My interviewees shared the feeling of appreciation of life and sensing its beauty by experiencing it, not by observing it. Yet, that feeling manifests itself not just through an individuality that is remote from reality, but rather through the individuality which must operate within the collective context of reality. As Katayoun ( para. 38) declares, ‘my art is my life. I do not separate the two’. It is by knowing the individual character of the self that artists assert that they find the ‘gate’ in which they can experience the collective reality. It is a duality in which individuality opens a way for the artist to experience the collective. Varini ( para. 14) explains the way in which two things may be seen separated yet are integral, using the metaphor of love: ‘When two people are in love they do not love the same person but each other… yet they are perfectly able to understand and share that love’.
While the research started with the notion of the individual, it evolved into the shared context, and now returned back to the individual that is within a context. Likewise, my art work shifted to examine the duality of the inner individuality expressed as a collective. In Confessions of an Angel (2008; ) I assert the desire of an artist to know himself through the process of helping others to know themselves. In a subsequent experiment that was made into the film A Fallen Angel (2008; ) I told a short true story of an inner experience I had, to students of Playback Theatre. My experience inspired them to re-enact and perform it with their own input. This form of shared creativity demonstrated how people can learn to draw inwards both as a group and as individuals within a group.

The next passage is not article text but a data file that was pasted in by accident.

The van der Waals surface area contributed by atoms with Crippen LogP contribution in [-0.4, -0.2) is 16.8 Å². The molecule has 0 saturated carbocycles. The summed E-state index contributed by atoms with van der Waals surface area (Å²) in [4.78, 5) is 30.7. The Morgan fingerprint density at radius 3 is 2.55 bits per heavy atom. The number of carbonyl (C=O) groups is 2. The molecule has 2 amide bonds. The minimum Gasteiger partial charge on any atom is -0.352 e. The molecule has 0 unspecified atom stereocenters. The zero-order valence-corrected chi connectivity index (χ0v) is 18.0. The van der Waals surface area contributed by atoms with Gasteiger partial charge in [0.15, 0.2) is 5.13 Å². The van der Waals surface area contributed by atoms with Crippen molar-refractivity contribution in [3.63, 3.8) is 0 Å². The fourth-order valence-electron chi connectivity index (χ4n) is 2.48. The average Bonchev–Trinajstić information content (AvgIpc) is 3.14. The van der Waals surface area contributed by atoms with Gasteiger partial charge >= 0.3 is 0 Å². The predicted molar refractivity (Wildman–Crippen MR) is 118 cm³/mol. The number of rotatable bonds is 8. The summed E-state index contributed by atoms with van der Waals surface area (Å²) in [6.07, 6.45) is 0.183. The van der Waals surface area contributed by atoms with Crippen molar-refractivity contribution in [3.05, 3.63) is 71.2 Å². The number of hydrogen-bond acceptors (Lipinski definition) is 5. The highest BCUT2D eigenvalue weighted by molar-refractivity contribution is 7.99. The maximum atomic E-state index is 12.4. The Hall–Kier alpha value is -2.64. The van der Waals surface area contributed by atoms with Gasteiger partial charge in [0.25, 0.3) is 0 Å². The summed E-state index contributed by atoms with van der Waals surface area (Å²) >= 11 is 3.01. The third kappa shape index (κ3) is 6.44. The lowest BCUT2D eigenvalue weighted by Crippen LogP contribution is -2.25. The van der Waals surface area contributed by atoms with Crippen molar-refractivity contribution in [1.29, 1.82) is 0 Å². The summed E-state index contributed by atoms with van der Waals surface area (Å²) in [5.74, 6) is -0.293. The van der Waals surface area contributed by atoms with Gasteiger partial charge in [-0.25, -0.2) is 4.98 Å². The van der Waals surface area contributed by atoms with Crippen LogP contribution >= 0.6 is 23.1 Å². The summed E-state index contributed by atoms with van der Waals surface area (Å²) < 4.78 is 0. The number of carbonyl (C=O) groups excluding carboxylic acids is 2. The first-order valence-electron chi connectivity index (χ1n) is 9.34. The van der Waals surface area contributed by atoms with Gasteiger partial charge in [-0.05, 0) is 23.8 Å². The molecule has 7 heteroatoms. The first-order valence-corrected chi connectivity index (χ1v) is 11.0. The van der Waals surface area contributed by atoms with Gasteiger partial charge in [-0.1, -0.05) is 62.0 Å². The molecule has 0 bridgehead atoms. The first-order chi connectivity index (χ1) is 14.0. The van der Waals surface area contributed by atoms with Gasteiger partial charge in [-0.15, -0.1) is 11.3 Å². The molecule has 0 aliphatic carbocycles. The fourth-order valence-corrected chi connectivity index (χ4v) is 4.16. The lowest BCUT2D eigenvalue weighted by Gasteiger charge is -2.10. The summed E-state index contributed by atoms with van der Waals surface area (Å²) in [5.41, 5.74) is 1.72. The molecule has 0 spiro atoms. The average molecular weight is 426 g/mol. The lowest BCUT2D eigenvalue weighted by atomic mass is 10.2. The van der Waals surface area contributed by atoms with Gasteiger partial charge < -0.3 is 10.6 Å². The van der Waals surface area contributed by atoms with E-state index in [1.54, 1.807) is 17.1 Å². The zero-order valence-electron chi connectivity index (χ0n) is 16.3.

At the same time my paper presentations changed from presenting ‘structures’ to more open discussions, adjustable to the context and aiming to explore ways in which the audience can be inspired themselves while I discuss inspiration. In a two-hour long presentation that I gave together with another artist for the Alister Hardy Society (Oxford, March 2008), I have allowed for ample input from the audience, and assumed the role of a facilitator. Although I was the ‘expert’ in the field of art, as feedback suggested, and my presentation shed much light on the topic, I noted that art can elevate audiences, who consider themselves ‘not creative’, to be prolific and fluent in expressing their own insights, using spoken words. It seems that the individual needs merely to be inspired within a group.
I concluded that the function of the artist is simply to focus the awareness and attention of others to the creative process within every person.
However, artists assert that the inner creative process operates not just with the seen or heard inner reality, but also with its absence, mainly silence. ‘I prefer to be quiet when painting’ Chan ( para. 14) explains ‘it is in the silence… that the communion… can take place’. Chan’s experience demonstrates that her communion is conducted through silence, and in that way silence is not seen as a negation, or cancellation, but rather as a new form of communication. For that reason, sound and silence were chosen as core themes addressing the theme ‘space’, in chapter 12:
Chapter 10: Stimulation (Sensing–Feeling–Acknowledging). Chapter 11: Internalisation (Shape–Movement). Chapter 12: Application (Place–Space).